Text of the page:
"I believe placing "Dry Clean Only" on the homepage next to product listings can enhance the connection between product and storytelling."
Grailed has an established readership on its editorial platform called “Dry Clean Only” to provide perspective on current designers, product releases, and streetwear culture. Unlike other streetwear blogs like Hypebeast and Highsnobiety, some of Grailed's articles cover brand history and rare collector items with relating listings inside the articles. This feature helps Grailed create a very unique approach to not only educate users but to also effectively drive sales to their higher-priced items.
As users gain deeper context and understanding of the product and culture, the platform overall becomes a more meaningful experience, which aligns with Grailed's company ethos "For enthusiasts, by enthusiasts." My desired outcome is to see an increased user retention value by creating a space for users to discover and learn through articles/updates.
Sold Toggle Button
Price checking is one of the core needs from users, I replace the "Price Comparison" tab at the bottom of each listing with a sold toggle button at the header for users to access at any moment during their browsing experience.
Users are now able view and reference sold listings in realtime to compare pricing with their selected search filters. This helps resolve the frustrations regarding users having to select filters multiple times when they are on the separate pages; which was shown in the app reviews and in user interviews.
Double-Tap to Save
The mobile app is a main touchpoint for users who are browsing on the go. I aligned their mental models with current social media apps to create a double tap function for users to save and favorite a listing (similar to liking a photo on Instagram). This way, users can easily favorite an item to add to their list and make further price comparisons or research when they are home.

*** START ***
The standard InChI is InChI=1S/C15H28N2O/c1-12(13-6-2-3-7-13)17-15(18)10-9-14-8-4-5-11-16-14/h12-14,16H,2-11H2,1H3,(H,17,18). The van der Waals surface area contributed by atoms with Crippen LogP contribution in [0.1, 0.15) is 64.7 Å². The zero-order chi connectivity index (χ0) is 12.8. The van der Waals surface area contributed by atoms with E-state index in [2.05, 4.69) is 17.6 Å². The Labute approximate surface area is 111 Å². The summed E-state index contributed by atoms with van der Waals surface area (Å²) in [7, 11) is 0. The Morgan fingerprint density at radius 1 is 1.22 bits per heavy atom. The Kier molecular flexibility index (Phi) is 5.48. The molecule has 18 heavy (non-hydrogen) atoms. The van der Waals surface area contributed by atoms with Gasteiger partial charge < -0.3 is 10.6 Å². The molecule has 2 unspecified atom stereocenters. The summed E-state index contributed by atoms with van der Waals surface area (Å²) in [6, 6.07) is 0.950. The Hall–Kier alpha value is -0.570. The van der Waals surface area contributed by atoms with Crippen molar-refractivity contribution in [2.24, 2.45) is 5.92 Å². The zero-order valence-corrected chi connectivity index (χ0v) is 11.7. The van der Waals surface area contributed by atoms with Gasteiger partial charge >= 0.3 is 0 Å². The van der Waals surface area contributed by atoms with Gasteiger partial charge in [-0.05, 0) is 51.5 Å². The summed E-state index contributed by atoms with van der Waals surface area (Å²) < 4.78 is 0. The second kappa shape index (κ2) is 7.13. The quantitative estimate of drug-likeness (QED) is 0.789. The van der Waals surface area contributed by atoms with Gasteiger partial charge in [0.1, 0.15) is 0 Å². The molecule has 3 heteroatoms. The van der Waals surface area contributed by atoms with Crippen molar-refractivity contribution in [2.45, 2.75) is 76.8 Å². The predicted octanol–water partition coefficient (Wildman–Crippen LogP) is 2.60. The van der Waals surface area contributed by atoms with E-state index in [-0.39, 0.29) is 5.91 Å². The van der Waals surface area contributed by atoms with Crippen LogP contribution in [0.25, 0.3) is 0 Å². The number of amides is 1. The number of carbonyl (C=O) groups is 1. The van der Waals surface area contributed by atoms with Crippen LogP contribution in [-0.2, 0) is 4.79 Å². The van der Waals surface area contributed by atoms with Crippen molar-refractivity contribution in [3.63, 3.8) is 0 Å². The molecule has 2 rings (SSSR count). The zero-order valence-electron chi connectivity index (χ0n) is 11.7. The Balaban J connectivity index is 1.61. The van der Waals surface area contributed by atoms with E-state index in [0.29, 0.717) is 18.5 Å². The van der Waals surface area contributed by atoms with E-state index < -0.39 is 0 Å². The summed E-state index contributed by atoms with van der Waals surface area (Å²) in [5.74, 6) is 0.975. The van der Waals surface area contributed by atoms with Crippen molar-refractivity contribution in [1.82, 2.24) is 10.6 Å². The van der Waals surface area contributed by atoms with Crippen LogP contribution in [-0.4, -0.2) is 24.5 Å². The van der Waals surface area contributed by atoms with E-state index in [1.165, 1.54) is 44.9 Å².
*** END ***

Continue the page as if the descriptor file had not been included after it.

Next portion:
UI Design for Desktop & Mobile
Grailed has established an effective minimalistic UI over the years, for this project I decide to keep its original typography and styling for the project. Since users are having usability related issues with the platform, I want to shift my focus on solving navigation problems by simplifying the overall user flow covering the different touch points from browsing to checkout.
In this redesign project, I utilized the data from my heuristic evaluation and user research to create thoughtful improvements to Grailed's search interface. At the end of the sprint, I had a chance to perform usability tests with users that participated in the interviews. The feedback shows a significant increase in usability and efficiency of the search interface.
If given the opportunity, I would measure success by comparing the metrics of the current design with my redesign project; observing the overall completion rate of the search interface to determine whether users are finding it easier to discover items. If listings get discovered more easily, the sell-through rate for Grailed could increase due to higher traffic on each listing.